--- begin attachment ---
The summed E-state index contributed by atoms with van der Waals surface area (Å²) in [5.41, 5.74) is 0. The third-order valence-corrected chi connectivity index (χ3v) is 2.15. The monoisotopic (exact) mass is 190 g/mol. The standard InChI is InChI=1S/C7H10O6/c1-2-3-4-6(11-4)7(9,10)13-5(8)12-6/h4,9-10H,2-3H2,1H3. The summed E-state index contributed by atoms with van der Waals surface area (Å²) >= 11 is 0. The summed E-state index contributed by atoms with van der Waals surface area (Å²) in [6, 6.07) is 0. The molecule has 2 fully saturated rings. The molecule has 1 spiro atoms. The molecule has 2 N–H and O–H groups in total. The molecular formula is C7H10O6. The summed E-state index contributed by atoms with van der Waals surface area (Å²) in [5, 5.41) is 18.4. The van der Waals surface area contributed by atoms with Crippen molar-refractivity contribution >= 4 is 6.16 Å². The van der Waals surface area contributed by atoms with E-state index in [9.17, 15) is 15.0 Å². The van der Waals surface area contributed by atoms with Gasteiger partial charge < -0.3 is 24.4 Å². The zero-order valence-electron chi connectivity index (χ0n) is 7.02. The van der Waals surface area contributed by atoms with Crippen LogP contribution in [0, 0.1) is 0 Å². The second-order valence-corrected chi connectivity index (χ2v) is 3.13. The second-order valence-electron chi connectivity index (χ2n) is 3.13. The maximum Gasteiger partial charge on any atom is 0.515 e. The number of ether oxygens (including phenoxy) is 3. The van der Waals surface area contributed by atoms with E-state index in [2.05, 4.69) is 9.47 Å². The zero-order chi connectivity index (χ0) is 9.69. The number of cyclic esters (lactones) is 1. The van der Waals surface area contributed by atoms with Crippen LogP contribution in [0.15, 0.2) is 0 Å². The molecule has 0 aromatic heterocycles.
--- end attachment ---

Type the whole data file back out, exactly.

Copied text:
The summed E-state index contributed by atoms with van der Waals surface area (Å²) in [5.41, 5.74) is 0. The third-order valence-corrected chi connectivity index (χ3v) is 2.15. The monoisotopic (exact) mass is 190 g/mol. The standard InChI is InChI=1S/C7H10O6/c1-2-3-4-6(11-4)7(9,10)13-5(8)12-6/h4,9-10H,2-3H2,1H3. The summed E-state index contributed by atoms with van der Waals surface area (Å²) >= 11 is 0. The summed E-state index contributed by atoms with van der Waals surface area (Å²) in [6, 6.07) is 0. The molecule has 2 fully saturated rings. The molecule has 1 spiro atoms. The molecule has 2 N–H and O–H groups in total. The molecular formula is C7H10O6. The summed E-state index contributed by atoms with van der Waals surface area (Å²) in [5, 5.41) is 18.4. The van der Waals surface area contributed by atoms with Crippen molar-refractivity contribution >= 4 is 6.16 Å². The van der Waals surface area contributed by atoms with E-state index in [9.17, 15) is 15.0 Å². The van der Waals surface area contributed by atoms with Gasteiger partial charge < -0.3 is 24.4 Å². The zero-order valence-electron chi connectivity index (χ0n) is 7.02. The van der Waals surface area contributed by atoms with Crippen LogP contribution in [0, 0.1) is 0 Å². The second-order valence-corrected chi connectivity index (χ2v) is 3.13. The second-order valence-electron chi connectivity index (χ2n) is 3.13. The maximum Gasteiger partial charge on any atom is 0.515 e. The number of ether oxygens (including phenoxy) is 3. The van der Waals surface area contributed by atoms with E-state index in [2.05, 4.69) is 9.47 Å². The zero-order chi connectivity index (χ0) is 9.69. The number of cyclic esters (lactones) is 1. The van der Waals surface area contributed by atoms with Crippen LogP contribution in [0.15, 0.2) is 0 Å². The molecule has 0 aromatic heterocycles.